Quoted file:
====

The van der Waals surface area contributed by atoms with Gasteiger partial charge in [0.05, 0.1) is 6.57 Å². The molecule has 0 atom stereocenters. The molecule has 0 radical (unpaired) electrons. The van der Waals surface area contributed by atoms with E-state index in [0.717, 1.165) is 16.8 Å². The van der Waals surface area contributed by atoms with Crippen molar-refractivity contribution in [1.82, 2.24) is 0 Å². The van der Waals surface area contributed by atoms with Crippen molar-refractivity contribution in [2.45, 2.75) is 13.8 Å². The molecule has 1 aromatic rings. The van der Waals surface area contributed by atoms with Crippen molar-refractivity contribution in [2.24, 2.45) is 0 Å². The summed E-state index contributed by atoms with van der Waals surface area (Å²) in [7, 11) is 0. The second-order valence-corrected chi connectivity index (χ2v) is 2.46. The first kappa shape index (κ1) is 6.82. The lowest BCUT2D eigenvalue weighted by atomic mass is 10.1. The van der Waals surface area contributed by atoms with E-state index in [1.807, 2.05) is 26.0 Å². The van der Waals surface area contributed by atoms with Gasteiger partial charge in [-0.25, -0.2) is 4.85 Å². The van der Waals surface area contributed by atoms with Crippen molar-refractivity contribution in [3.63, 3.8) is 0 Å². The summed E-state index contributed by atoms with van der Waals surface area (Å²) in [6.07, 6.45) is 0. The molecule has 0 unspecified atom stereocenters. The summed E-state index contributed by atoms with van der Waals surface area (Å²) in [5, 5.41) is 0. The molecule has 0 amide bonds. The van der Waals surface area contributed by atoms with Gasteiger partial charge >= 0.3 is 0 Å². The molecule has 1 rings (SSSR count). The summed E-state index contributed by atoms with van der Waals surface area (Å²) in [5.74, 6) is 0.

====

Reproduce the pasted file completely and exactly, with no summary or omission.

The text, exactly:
The van der Waals surface area contributed by atoms with Gasteiger partial charge in [0.05, 0.1) is 6.57 Å². The molecule has 0 atom stereocenters. The molecule has 0 radical (unpaired) electrons. The van der Waals surface area contributed by atoms with E-state index in [0.717, 1.165) is 16.8 Å². The van der Waals surface area contributed by atoms with Crippen molar-refractivity contribution in [1.82, 2.24) is 0 Å². The van der Waals surface area contributed by atoms with Crippen molar-refractivity contribution in [2.45, 2.75) is 13.8 Å². The molecule has 1 aromatic rings. The van der Waals surface area contributed by atoms with Crippen molar-refractivity contribution in [2.24, 2.45) is 0 Å². The summed E-state index contributed by atoms with van der Waals surface area (Å²) in [7, 11) is 0. The second-order valence-corrected chi connectivity index (χ2v) is 2.46. The first kappa shape index (κ1) is 6.82. The lowest BCUT2D eigenvalue weighted by atomic mass is 10.1. The van der Waals surface area contributed by atoms with E-state index in [1.807, 2.05) is 26.0 Å². The van der Waals surface area contributed by atoms with Gasteiger partial charge in [-0.25, -0.2) is 4.85 Å². The van der Waals surface area contributed by atoms with Crippen molar-refractivity contribution in [3.63, 3.8) is 0 Å². The summed E-state index contributed by atoms with van der Waals surface area (Å²) in [6.07, 6.45) is 0. The molecule has 0 unspecified atom stereocenters. The summed E-state index contributed by atoms with van der Waals surface area (Å²) in [5, 5.41) is 0. The molecule has 0 amide bonds. The van der Waals surface area contributed by atoms with Gasteiger partial charge >= 0.3 is 0 Å². The molecule has 1 rings (SSSR count). The summed E-state index contributed by atoms with van der Waals surface area (Å²) in [5.74, 6) is 0.